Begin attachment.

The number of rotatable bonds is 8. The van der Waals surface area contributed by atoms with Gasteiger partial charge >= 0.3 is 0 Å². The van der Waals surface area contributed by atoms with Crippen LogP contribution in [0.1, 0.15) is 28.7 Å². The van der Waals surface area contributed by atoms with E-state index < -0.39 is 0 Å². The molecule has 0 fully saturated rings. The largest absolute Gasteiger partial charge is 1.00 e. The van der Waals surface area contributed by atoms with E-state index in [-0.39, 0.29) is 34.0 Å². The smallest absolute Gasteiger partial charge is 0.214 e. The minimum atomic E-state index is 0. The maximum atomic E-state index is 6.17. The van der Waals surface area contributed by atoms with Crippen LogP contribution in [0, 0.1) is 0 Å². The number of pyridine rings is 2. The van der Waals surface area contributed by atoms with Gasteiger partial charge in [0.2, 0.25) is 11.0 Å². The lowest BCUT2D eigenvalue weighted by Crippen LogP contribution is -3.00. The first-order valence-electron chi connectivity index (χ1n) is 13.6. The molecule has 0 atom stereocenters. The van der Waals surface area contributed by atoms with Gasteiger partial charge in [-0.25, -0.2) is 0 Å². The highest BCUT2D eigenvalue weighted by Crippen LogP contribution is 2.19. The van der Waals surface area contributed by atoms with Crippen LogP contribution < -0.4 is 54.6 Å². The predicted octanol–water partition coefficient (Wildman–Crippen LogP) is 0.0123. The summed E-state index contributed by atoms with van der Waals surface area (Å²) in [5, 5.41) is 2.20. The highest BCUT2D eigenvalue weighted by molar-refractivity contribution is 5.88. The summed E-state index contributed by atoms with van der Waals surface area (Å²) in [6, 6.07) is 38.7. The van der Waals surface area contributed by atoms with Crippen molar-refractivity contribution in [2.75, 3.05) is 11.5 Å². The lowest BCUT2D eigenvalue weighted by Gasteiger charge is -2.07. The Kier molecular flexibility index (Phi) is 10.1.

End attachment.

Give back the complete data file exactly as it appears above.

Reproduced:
The number of rotatable bonds is 8. The van der Waals surface area contributed by atoms with Gasteiger partial charge >= 0.3 is 0 Å². The van der Waals surface area contributed by atoms with Crippen LogP contribution in [0.1, 0.15) is 28.7 Å². The van der Waals surface area contributed by atoms with E-state index < -0.39 is 0 Å². The molecule has 0 fully saturated rings. The largest absolute Gasteiger partial charge is 1.00 e. The van der Waals surface area contributed by atoms with E-state index in [-0.39, 0.29) is 34.0 Å². The smallest absolute Gasteiger partial charge is 0.214 e. The minimum atomic E-state index is 0. The maximum atomic E-state index is 6.17. The van der Waals surface area contributed by atoms with Crippen LogP contribution in [0, 0.1) is 0 Å². The number of pyridine rings is 2. The van der Waals surface area contributed by atoms with Gasteiger partial charge in [0.2, 0.25) is 11.0 Å². The lowest BCUT2D eigenvalue weighted by Crippen LogP contribution is -3.00. The first-order valence-electron chi connectivity index (χ1n) is 13.6. The molecule has 0 atom stereocenters. The van der Waals surface area contributed by atoms with Gasteiger partial charge in [-0.25, -0.2) is 0 Å². The highest BCUT2D eigenvalue weighted by Crippen LogP contribution is 2.19. The van der Waals surface area contributed by atoms with Crippen LogP contribution < -0.4 is 54.6 Å². The predicted octanol–water partition coefficient (Wildman–Crippen LogP) is 0.0123. The summed E-state index contributed by atoms with van der Waals surface area (Å²) in [5, 5.41) is 2.20. The highest BCUT2D eigenvalue weighted by molar-refractivity contribution is 5.88. The summed E-state index contributed by atoms with van der Waals surface area (Å²) in [6, 6.07) is 38.7. The van der Waals surface area contributed by atoms with Crippen molar-refractivity contribution in [2.75, 3.05) is 11.5 Å². The lowest BCUT2D eigenvalue weighted by Gasteiger charge is -2.07. The Kier molecular flexibility index (Phi) is 10.1.